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Wilko Johnson at Royal Albert Hall, London - live review

Death-cheating guitarist’s birthday bash blows the roof off the RAH

There’s a tendency to label every Wilko live appearance since he beat cancer as The Gig That Shouldn’t Have Been. It’s an increasingly lazy practice, but it’s clearly on a lot of punters’ minds at this most celebratory shindig – his biggest ever headline show, conveniently aligned to his 70th birthday (which was actually back in July).

For his part, Johnson struts and strums in a business-as-usual manner, with no “Look at me! I’m alive!” histrionics to distract from the job in hand – which is delivering razor-sharp R&B in the company of long-standing trusty cohorts bassist Norman Watt-Roy and drummer Dylan Howe.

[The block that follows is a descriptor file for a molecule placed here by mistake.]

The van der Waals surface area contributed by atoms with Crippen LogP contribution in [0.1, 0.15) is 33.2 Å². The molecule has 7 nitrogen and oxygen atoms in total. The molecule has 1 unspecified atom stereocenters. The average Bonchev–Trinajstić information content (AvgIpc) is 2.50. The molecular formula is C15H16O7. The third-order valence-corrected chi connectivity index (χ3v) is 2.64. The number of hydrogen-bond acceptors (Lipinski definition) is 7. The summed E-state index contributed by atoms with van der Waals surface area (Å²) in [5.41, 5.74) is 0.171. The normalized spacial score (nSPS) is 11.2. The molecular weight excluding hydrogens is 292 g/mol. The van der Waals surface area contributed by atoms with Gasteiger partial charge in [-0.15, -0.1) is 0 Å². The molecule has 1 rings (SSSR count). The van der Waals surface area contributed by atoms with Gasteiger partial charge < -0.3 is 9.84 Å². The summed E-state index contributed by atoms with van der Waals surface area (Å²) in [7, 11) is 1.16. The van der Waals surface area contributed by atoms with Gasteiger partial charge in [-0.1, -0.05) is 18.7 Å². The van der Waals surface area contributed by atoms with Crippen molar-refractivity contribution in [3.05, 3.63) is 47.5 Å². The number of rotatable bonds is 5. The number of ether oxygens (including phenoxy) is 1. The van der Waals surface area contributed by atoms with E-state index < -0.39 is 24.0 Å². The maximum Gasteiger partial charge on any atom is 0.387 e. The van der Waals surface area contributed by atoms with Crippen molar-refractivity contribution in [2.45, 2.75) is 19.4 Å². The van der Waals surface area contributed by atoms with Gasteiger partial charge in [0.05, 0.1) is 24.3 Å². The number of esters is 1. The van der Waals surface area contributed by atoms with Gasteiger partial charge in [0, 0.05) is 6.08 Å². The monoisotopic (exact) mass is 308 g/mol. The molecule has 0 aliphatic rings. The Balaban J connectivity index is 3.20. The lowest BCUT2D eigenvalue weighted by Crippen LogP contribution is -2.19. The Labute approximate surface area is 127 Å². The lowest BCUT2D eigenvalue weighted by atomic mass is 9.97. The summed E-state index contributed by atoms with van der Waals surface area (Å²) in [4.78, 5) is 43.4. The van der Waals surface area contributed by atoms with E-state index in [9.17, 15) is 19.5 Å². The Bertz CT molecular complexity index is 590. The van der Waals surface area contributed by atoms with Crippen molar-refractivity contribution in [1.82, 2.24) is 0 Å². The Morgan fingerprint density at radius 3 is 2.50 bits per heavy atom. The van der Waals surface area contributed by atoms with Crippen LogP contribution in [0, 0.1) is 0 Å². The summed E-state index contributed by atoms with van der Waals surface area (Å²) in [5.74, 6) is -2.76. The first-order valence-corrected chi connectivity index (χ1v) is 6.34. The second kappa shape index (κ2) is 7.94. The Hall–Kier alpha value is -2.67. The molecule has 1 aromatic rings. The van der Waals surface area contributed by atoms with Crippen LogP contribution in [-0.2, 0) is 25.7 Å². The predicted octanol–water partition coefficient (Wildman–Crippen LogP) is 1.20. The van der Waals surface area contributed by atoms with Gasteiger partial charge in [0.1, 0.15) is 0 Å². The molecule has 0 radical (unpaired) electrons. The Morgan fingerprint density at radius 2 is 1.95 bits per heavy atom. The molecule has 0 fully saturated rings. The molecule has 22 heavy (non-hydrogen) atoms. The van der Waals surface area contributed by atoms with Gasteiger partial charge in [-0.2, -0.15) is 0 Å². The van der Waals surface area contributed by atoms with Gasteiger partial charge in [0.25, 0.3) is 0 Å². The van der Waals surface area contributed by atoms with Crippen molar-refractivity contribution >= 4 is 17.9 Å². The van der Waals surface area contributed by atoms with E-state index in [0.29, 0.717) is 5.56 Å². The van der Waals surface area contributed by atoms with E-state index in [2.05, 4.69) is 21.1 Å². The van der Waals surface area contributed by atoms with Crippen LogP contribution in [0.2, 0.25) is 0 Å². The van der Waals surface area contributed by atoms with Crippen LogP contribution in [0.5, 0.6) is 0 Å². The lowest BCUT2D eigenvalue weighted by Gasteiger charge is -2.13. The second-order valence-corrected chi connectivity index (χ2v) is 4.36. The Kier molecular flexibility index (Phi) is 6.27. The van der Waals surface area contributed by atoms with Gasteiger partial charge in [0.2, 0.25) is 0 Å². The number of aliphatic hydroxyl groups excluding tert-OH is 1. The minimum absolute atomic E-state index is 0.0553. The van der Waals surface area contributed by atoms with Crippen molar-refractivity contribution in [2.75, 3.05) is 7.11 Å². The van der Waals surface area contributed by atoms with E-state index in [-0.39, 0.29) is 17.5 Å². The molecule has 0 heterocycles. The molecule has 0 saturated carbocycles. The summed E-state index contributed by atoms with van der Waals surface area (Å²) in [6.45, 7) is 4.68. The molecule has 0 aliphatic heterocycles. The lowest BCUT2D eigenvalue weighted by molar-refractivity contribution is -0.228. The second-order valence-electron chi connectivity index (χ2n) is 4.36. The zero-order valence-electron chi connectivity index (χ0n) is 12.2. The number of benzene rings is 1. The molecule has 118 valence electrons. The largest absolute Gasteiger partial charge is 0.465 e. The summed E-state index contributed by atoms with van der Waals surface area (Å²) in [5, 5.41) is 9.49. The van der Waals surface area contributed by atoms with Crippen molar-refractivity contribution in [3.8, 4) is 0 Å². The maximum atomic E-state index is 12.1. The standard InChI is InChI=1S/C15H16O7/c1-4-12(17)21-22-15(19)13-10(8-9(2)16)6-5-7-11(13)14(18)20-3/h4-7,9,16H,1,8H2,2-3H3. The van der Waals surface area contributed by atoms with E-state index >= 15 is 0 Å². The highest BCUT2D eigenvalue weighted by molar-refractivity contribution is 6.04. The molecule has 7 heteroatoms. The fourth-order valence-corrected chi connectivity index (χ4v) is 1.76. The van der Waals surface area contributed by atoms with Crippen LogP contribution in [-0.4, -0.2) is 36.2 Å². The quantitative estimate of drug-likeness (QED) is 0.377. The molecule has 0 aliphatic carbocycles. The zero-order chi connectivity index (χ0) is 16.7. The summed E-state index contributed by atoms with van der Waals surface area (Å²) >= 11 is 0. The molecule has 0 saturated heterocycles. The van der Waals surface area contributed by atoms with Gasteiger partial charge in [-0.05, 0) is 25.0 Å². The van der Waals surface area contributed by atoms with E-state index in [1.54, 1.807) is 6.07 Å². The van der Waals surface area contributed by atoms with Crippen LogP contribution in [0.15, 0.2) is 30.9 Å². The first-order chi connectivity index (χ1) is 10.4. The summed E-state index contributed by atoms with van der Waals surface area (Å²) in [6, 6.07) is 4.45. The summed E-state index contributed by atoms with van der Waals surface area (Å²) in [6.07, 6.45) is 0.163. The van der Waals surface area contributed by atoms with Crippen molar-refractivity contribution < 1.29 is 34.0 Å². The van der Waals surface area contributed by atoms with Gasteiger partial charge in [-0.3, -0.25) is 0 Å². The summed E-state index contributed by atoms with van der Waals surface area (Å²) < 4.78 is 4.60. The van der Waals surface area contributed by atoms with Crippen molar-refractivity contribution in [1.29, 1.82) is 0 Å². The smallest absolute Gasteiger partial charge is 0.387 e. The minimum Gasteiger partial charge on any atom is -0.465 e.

It’s a set of reassuring familiarity rather than big surprises (although special guest John Cooper Clarke returning to the stage for an encore of Bye Bye Johnny is a nice touch), each staple stretching as far back as the first Dr Feelgood album welcomed with a lusty roar.

Arguably, Johnson’s performance is more restrained than in recent years, but not due to any noticeable signs of fatigue. It’s more a case that he’s easing off the pedal on the material, some of which he first played live half a century ago, enabling his band to flourish in their respective roles. Indeed, Roxette has rarely sounded like such a complete group performance, while Sneakin’ Suspicion is imbued with the jazzy, funky tropes Watt-Roy brought to The Blockheads.